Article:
When I got married this summer, I don’t remember if it ever crossed my mind about getting a toilet along with my man. A man with a toilet has never been a marital prerequisite or anything I have ever really thought twice about. Indoor plumbing is something we take for granted in USA; India is a very different place.
A few years ago, Haryana, a northern state in India, implemented a “No Toilet, No Bride” campaign in an effort to combat the lack of proper plumbing (See the full Washington Post article here). Villages have walls with slogans painted in Hindi reading – “Na bahun beti us ghar mein jismein na ho shauchalaya.” This is a lengthier version of the â€˜no toilet, no bride’ comment literally translating to “If you don’t have a proper lavatory in your house, don’t even think about marrying my daughter.” There are print ads and radio commercials including the popular radio jingle, â€œNo loo, No I do.â€ There are even commercials on television and the new slogan was recently incorporated into the plot of a popular soap opera. Ironically, there are more televisions than toilets in India, so this advertising medium works well to spread the word!
This campaign has come as an effort to combat health hazards and create a better environment for women. The health hazards relating to lack of sanitation are monumental â€“ they can lead to the spread of diseases such as typhoid, malaria, polio, and diarrhea. According to the World Health Organization, child deaths from diarrhea outnumber those from AIDS, malaria, and measles combined, making sanitation a big concern.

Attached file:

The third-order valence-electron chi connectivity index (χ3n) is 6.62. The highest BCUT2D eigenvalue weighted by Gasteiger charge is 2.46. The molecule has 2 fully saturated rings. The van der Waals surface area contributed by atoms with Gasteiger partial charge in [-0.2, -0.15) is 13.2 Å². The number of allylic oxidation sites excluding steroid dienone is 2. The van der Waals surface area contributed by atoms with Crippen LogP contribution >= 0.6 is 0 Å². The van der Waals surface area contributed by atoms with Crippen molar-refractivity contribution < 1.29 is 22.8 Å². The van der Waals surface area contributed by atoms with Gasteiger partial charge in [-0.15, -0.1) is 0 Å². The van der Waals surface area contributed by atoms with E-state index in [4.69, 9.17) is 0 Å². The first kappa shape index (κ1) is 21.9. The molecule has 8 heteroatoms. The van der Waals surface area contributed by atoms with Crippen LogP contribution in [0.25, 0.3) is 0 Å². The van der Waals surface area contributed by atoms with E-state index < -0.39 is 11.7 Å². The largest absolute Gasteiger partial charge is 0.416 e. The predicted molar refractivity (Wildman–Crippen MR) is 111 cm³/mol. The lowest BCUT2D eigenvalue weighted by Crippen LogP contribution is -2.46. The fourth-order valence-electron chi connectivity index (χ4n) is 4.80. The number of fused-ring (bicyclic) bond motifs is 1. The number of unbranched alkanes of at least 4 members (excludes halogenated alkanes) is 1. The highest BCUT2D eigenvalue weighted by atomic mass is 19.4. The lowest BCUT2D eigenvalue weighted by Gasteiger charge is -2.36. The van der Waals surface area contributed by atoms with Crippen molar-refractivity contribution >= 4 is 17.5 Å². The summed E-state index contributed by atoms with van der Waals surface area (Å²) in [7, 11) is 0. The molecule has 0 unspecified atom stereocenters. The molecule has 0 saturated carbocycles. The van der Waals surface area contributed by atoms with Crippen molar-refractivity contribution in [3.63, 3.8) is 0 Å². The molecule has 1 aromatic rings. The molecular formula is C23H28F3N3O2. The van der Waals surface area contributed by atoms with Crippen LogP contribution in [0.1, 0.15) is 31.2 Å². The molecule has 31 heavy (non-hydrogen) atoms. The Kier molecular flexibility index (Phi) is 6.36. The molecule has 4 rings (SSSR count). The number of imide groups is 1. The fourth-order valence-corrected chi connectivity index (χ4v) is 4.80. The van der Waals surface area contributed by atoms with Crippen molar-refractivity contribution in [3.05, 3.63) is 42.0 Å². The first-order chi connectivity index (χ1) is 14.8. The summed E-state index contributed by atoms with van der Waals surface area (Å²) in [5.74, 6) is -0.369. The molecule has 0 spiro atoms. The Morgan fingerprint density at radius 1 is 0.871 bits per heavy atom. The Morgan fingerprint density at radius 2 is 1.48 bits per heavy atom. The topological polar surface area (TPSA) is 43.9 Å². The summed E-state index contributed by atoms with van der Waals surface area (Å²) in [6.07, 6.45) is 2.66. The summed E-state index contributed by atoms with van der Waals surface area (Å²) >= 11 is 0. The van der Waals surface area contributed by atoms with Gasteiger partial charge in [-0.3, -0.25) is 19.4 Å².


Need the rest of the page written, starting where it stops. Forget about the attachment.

The slogan’s direct link to women (and their value as a bride) in India relate to their need for privacy. Women are modest and will tend to go to the bathroom outdoors during hours of darkness. This means they must get up in the pre-dawn hours to use the bathroom or wait until after the sun goes down. Being out at night alone can be dangerous for women. Also, limiting yourself to a strict schedule can lead to health problems. Ashok Gera, a local Haryana doctor, says that he sees many young women who have prolonged urinary tract infections, kidney, and liver problems because they don’t have a safe place to go.
So far, this new campaign has proven to be successful. Over 1.4 million toilets have been built! Some were built with government funds, but some were funded by eager potential husbands. Harpal Sirshwa, a 22 year old bachelor says, “I will have to work hard to afford a toilet. We won’t get any bride if we don’t have one now.”
I find this campaign to be a novel approach to an age old problem. Linking sanitation needs to courtship is a way to capture the attention of the decision-making men in India. Female foeticide has led to a distinct gender disproportion, with the population of India consisting of 8% more men than women. This means there are more eligible bachelors than available brides. This puts women in a position of leverage for pairing off for marriage, allowing them to request toilets in homes. Is the threat of being stuck as a single man enough to overhaul the country’s sanitation practices? What will the women of India use their marital leverage for next?